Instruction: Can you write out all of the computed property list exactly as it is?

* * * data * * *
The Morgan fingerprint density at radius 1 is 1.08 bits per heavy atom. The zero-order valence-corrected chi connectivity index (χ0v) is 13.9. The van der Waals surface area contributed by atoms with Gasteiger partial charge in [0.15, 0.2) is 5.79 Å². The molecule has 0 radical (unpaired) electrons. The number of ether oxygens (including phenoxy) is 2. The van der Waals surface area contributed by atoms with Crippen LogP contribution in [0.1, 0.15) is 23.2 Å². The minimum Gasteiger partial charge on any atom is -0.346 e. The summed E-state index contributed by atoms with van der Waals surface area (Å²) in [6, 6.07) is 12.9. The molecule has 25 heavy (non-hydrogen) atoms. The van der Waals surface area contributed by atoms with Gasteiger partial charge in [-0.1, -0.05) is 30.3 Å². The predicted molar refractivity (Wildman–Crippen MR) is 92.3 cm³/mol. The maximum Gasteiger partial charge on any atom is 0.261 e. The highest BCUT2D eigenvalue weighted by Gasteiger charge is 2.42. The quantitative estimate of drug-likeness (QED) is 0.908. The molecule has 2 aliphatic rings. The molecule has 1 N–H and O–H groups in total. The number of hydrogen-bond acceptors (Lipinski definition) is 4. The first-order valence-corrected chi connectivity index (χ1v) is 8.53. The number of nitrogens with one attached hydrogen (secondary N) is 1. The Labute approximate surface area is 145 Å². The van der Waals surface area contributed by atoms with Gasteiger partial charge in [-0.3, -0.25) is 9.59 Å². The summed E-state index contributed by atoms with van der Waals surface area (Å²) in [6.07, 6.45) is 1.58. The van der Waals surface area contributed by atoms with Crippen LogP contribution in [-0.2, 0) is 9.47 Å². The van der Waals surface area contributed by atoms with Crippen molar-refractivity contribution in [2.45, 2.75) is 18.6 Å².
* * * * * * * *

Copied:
The Morgan fingerprint density at radius 1 is 1.08 bits per heavy atom. The zero-order valence-corrected chi connectivity index (χ0v) is 13.9. The van der Waals surface area contributed by atoms with Gasteiger partial charge in [0.15, 0.2) is 5.79 Å². The molecule has 0 radical (unpaired) electrons. The number of ether oxygens (including phenoxy) is 2. The van der Waals surface area contributed by atoms with Crippen LogP contribution in [0.1, 0.15) is 23.2 Å². The minimum Gasteiger partial charge on any atom is -0.346 e. The summed E-state index contributed by atoms with van der Waals surface area (Å²) in [6, 6.07) is 12.9. The molecule has 25 heavy (non-hydrogen) atoms. The van der Waals surface area contributed by atoms with Gasteiger partial charge in [-0.1, -0.05) is 30.3 Å². The predicted molar refractivity (Wildman–Crippen MR) is 92.3 cm³/mol. The maximum Gasteiger partial charge on any atom is 0.261 e. The highest BCUT2D eigenvalue weighted by Gasteiger charge is 2.42. The quantitative estimate of drug-likeness (QED) is 0.908. The molecule has 2 aliphatic rings. The molecule has 1 N–H and O–H groups in total. The number of hydrogen-bond acceptors (Lipinski definition) is 4. The first-order valence-corrected chi connectivity index (χ1v) is 8.53. The number of nitrogens with one attached hydrogen (secondary N) is 1. The Labute approximate surface area is 145 Å². The van der Waals surface area contributed by atoms with Gasteiger partial charge in [-0.3, -0.25) is 9.59 Å². The summed E-state index contributed by atoms with van der Waals surface area (Å²) in [6.07, 6.45) is 1.58. The van der Waals surface area contributed by atoms with Crippen LogP contribution in [-0.2, 0) is 9.47 Å². The van der Waals surface area contributed by atoms with Crippen molar-refractivity contribution in [2.45, 2.75) is 18.6 Å².